PyXB: Python XML Schema Bindings

PyXB (“pixbee”) is a pure Python package that generates Python source code for classes that correspond to data structures defined by XMLSchema. The generated classes support bi-directional conversion between XML documents and Python objects. In concept it is similar to JAXB for Java and CodeSynthesis XSD for C++. A Thirty Second Example is at the bottom of this page. Step-by-step examples are in User Reference.


This page is for the 1.2.0 release of PyXB, which should be considered beta software. For documentation on the recommended stable release please see the PyXB 1.1.5 release notes.

Getting Help

PyXB is distributed on SourceForge.

For support, consult the Help Forum, or subscribe to and email the mailing list.

To file a bug report or see the status of defects reported against the current release, visit the Trac database.

For a history of releases, see Release History.

Thirty Second Example

An example of a program using PyXB to interact with a web service using an automatically-generated module. First, retrieve the WSDL and generate the bindings:

llc[1394]$ pyxbgen \
    --wsdl-location= \
    --module=weather \
Retrieving WSDL from
Importing pyxb.binding.datatypes to get binding for wildcard {}schema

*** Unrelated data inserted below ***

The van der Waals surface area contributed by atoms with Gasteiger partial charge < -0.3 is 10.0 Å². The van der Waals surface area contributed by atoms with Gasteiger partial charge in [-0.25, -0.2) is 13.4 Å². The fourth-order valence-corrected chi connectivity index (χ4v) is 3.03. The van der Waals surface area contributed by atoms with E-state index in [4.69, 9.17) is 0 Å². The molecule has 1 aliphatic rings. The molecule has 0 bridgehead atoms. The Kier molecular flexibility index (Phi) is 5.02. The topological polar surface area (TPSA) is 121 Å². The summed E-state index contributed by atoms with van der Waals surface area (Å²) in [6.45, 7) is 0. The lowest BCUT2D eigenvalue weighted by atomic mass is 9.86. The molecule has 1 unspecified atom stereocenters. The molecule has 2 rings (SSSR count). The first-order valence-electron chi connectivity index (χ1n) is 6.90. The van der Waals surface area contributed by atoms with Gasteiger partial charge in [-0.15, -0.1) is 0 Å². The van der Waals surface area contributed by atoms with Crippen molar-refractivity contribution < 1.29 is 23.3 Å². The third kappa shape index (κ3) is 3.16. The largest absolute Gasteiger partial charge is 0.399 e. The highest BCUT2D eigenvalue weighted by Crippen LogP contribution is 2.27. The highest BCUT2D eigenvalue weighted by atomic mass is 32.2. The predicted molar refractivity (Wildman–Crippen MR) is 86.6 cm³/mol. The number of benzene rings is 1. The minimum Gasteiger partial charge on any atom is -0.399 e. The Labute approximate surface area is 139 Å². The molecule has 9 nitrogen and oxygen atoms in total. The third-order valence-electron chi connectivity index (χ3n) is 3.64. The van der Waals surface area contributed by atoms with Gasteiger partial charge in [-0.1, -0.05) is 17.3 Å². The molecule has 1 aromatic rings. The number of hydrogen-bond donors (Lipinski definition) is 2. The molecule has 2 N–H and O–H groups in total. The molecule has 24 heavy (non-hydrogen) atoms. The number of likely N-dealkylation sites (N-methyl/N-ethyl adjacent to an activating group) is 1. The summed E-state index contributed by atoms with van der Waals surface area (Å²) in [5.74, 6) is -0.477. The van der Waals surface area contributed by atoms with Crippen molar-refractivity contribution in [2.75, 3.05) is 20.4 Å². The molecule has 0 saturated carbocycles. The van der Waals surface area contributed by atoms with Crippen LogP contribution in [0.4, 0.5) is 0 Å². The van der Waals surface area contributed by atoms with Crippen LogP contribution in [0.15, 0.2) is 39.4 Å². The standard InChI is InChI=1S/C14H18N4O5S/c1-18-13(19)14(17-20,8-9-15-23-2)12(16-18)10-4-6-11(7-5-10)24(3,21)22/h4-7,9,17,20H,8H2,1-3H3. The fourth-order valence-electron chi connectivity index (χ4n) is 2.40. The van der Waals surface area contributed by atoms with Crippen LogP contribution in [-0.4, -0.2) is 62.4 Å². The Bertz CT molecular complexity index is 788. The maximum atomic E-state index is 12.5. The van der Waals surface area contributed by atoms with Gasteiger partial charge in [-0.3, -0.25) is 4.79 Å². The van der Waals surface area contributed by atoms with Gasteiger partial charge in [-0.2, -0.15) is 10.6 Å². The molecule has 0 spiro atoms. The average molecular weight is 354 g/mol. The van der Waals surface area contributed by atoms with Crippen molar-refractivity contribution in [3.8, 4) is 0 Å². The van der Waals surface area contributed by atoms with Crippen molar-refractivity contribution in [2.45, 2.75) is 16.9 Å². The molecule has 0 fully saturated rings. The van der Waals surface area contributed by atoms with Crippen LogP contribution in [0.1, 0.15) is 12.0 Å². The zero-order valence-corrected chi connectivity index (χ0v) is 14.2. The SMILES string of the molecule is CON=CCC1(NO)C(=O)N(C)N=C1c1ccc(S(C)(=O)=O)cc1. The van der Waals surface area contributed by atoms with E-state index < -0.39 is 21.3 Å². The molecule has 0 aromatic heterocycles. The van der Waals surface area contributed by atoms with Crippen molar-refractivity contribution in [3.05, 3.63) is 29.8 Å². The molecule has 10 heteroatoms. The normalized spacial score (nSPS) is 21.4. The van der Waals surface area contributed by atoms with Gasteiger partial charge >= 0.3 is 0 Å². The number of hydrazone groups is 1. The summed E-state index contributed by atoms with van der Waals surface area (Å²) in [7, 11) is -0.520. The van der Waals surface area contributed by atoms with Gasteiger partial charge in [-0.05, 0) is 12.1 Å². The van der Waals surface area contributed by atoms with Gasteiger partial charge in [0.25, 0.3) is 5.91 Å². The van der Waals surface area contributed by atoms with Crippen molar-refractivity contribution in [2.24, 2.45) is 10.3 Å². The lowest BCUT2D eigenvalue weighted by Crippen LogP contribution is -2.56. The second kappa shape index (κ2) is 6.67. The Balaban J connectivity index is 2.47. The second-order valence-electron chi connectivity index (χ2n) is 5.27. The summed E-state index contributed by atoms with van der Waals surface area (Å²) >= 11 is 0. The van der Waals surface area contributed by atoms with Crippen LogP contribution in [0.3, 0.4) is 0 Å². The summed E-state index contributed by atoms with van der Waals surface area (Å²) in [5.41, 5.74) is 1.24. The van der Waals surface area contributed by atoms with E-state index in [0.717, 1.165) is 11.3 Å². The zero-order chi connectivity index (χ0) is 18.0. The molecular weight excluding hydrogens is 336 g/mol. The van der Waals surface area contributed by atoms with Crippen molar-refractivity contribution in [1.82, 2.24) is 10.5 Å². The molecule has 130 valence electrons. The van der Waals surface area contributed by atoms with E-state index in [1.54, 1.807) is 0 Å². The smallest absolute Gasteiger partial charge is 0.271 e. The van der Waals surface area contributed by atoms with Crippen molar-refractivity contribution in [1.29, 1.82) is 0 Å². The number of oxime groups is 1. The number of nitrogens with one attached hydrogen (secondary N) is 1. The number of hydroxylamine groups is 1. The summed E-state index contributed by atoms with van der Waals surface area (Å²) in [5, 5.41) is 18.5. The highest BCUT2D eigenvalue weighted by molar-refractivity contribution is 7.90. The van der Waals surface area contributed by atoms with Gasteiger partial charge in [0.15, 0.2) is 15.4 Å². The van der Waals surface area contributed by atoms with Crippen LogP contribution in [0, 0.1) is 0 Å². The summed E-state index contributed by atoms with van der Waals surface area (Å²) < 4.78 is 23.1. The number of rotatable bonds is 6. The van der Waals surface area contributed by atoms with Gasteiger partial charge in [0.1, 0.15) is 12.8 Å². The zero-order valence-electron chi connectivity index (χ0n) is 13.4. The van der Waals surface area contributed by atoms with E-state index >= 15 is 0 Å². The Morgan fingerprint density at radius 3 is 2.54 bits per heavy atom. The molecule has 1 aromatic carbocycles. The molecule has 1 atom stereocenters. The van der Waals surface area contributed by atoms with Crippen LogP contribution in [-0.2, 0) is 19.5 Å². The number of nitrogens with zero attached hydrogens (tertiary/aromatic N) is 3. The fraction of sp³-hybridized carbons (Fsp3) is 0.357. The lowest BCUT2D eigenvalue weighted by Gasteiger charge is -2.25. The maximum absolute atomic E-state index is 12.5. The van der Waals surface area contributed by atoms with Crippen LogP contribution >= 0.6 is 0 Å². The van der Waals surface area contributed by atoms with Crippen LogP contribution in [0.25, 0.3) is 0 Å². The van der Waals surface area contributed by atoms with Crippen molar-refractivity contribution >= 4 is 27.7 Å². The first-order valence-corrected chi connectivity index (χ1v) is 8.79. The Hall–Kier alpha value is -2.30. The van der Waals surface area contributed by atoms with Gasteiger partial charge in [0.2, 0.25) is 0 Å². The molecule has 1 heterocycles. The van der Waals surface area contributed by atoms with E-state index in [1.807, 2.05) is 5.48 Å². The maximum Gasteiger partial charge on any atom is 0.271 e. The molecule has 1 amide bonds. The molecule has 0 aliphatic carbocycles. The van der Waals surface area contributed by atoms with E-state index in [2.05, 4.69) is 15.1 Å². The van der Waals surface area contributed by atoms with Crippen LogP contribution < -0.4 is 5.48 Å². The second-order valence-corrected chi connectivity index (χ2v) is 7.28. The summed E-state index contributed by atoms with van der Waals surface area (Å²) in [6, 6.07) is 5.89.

NOTE: Created unbound wildcard element from value in schema
PS urn:uuid:c9f96a32-b700-11e1-b837-c8600024e903
Complex type {}WeatherReturn renamed to WeatherReturn_
Complex type {}ArrayOfWeatherDescription renamed to ArrayOfWeatherDescription_
Complex type {}ForecastReturn renamed to ForecastReturn_
Python for requires 1 modules
Saved binding source to ./raw/

Then write a program that uses them:

import time
import urllib2
import weather   # Bindings generated by PyXB
import pyxb.utils.domutils as domutils

uri = ''
xml = urllib2.urlopen(uri).read()
doc = domutils.StringToDOM(xml)
fc_return = weather.CreateFromDOM(doc.documentElement)
if fc_return.Success:
    print 'Weather forecast for %s, %s:' % (fc_return.City, fc_return.State)
    for fc in fc_return.ForecastResult.Forecast:
        when = time.strftime('%A, %B %d %Y', fc.Date.timetuple())
        outlook = fc.Desciption # typos in WSDL left unchanged
        low = fc.Temperatures.MorningLow
        high = fc.Temperatures.DaytimeHigh
        print '  %s: %s, from %s to %s' % (when, outlook, low, high)

And run it:

llc[1395]$ python
Weather forecast for Saint Paul, MN:
 Friday, June 15 2012: Partly Cloudy, from  to 85
 Saturday, June 16 2012: Thunder Storms, from 67 to 81
 Sunday, June 17 2012: Sunny, from 62 to 84
 Monday, June 18 2012: Partly Cloudy, from 69 to 86
 Tuesday, June 19 2012: Thunder Storms, from 68 to 81
 Wednesday, June 20 2012: Thunder Storms, from 68 to 83
 Thursday, June 21 2012: Partly Cloudy, from 62 to 73

That’s it.

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